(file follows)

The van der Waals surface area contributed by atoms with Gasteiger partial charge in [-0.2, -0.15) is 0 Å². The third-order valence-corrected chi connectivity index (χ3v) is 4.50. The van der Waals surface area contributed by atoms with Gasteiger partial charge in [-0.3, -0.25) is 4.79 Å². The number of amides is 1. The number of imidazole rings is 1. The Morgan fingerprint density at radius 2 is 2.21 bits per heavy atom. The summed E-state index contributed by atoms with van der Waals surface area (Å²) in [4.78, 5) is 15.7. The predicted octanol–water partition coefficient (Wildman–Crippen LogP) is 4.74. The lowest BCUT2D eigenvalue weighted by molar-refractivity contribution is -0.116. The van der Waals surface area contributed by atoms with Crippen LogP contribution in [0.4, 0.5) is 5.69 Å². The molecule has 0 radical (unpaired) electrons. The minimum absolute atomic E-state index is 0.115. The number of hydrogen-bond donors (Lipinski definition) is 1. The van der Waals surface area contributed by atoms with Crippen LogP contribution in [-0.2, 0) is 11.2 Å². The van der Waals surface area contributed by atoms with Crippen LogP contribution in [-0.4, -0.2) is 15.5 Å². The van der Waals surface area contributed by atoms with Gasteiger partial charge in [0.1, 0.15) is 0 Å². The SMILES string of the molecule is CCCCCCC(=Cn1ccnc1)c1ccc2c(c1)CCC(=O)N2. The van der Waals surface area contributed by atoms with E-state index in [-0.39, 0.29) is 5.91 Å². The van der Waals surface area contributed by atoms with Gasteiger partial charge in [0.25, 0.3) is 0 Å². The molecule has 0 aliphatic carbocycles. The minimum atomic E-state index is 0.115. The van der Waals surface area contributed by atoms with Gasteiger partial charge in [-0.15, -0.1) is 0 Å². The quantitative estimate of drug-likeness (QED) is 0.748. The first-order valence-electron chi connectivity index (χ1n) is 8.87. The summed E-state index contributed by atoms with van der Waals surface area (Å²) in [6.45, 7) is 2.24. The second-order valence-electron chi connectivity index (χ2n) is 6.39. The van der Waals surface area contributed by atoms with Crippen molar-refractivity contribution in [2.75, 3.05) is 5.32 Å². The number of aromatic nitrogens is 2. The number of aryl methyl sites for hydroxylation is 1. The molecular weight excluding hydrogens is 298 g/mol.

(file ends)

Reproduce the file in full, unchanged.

The van der Waals surface area contributed by atoms with Gasteiger partial charge in [-0.2, -0.15) is 0 Å². The third-order valence-corrected chi connectivity index (χ3v) is 4.50. The van der Waals surface area contributed by atoms with Gasteiger partial charge in [-0.3, -0.25) is 4.79 Å². The number of amides is 1. The number of imidazole rings is 1. The Morgan fingerprint density at radius 2 is 2.21 bits per heavy atom. The summed E-state index contributed by atoms with van der Waals surface area (Å²) in [4.78, 5) is 15.7. The predicted octanol–water partition coefficient (Wildman–Crippen LogP) is 4.74. The lowest BCUT2D eigenvalue weighted by molar-refractivity contribution is -0.116. The van der Waals surface area contributed by atoms with Crippen LogP contribution in [0.4, 0.5) is 5.69 Å². The molecule has 0 radical (unpaired) electrons. The minimum absolute atomic E-state index is 0.115. The number of hydrogen-bond donors (Lipinski definition) is 1. The van der Waals surface area contributed by atoms with Crippen LogP contribution in [-0.2, 0) is 11.2 Å². The van der Waals surface area contributed by atoms with Crippen LogP contribution in [-0.4, -0.2) is 15.5 Å². The van der Waals surface area contributed by atoms with Gasteiger partial charge in [0.1, 0.15) is 0 Å². The SMILES string of the molecule is CCCCCCC(=Cn1ccnc1)c1ccc2c(c1)CCC(=O)N2. The van der Waals surface area contributed by atoms with E-state index in [-0.39, 0.29) is 5.91 Å². The van der Waals surface area contributed by atoms with Gasteiger partial charge in [0.25, 0.3) is 0 Å². The molecule has 0 aliphatic carbocycles. The minimum atomic E-state index is 0.115. The van der Waals surface area contributed by atoms with Gasteiger partial charge in [-0.15, -0.1) is 0 Å². The quantitative estimate of drug-likeness (QED) is 0.748. The first-order valence-electron chi connectivity index (χ1n) is 8.87. The summed E-state index contributed by atoms with van der Waals surface area (Å²) in [6.45, 7) is 2.24. The second-order valence-electron chi connectivity index (χ2n) is 6.39. The van der Waals surface area contributed by atoms with Crippen molar-refractivity contribution in [2.75, 3.05) is 5.32 Å². The number of aromatic nitrogens is 2. The number of aryl methyl sites for hydroxylation is 1. The molecular weight excluding hydrogens is 298 g/mol.